Shark Tank: Got your money's worth yet?

The closet that serves as this company's computer room holds a Unix server with a big production database, several Windows servers and some communications equipment, says a pilot fish who used to work there.

"For 'security' reasons, someone decided not to put any vents in there," says fish. "And with all this stuff in there, it heats up pretty quickly -- temperatures of 100 to 105 degrees in the summer are not uncommon."

Fish knows this is putting the servers' hard disks at risk -- particularly the Unix server's RAID array, which can recover from one disk dropping dead, but not two or more disks at a time. So he suggests installing air conditioning for the closet.

But the boss brushes off fish's concerns. Company has a pricey service contract that will replace any disk drives that go bad at no extra cost, and she wants to get her money's worth from it. "And she felt the odds of losing two drives at a time was astronomical," says fish.

Nor will the tightwad boss shell out for a replacement for the backup tape drive that the database has outgrown.

And after four or five drives in the RAID array are replaced in turn without incident, boss is congratulating herself on how much money her strategy is saving.

Until one hot July day.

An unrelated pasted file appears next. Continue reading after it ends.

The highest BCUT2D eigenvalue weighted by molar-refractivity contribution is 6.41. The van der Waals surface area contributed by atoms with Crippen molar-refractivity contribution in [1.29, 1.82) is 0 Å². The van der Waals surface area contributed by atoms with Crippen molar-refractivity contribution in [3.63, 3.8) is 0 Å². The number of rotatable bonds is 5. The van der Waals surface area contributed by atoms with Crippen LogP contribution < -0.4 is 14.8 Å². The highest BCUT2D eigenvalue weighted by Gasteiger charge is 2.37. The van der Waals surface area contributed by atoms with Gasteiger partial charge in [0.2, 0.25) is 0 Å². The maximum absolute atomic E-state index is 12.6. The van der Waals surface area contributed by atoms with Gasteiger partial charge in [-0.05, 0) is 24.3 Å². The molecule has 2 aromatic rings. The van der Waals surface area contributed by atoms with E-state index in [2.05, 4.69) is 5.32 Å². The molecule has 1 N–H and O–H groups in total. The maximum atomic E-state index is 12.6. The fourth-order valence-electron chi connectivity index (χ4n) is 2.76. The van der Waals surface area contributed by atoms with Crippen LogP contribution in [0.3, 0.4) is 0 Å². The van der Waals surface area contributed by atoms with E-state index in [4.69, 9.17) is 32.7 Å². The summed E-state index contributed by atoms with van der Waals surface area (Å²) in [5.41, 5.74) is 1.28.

"One disk went down, and before I could put in a service call, another went down with it," says fish. "D-e-a-d. Neither of them would even spin up. Our system crashed hard."

Sixteen hours later, replacement drives arrive -- which is when fish discovers the backup image is incomplete. "So almost everything had to be recovered from scratch, which took two more days," fish says. "We ended up losing our inventory and a few months' worth of transactions."

It takes 50 employees a week to do the physical inventory, and the company loses a week's worth of shipping time. Total estimated cost of the snafu: more than $100,000.

The boss? "She claimed it was defective hardware, and nothing could have been done to prevent it. And her boss bought it," says fish.

The air conditioning? "She still wouldn't install it," fish says. "She felt that it was a very rare event to have the system crash like that, and it would never happen again. Besides, there was no money left because the system crash cost us so much."

And the fish? "I finally convinced another manager to use project money on his budget to buy some portable air conditioners, which lowered the temperature in the room considerably. My boss didn't like it, but she accepted it because it didn't cost her money.

"When it was review time, what did I get dinged on? Insubordination for putting air conditioners in the room, and system uptime, because ultimately I was responsible," fish grumbles.

"And when I left there a few weeks later, they still hadn't gotten a new tape drive."

Copyright © 2002 IDG Communications, Inc.

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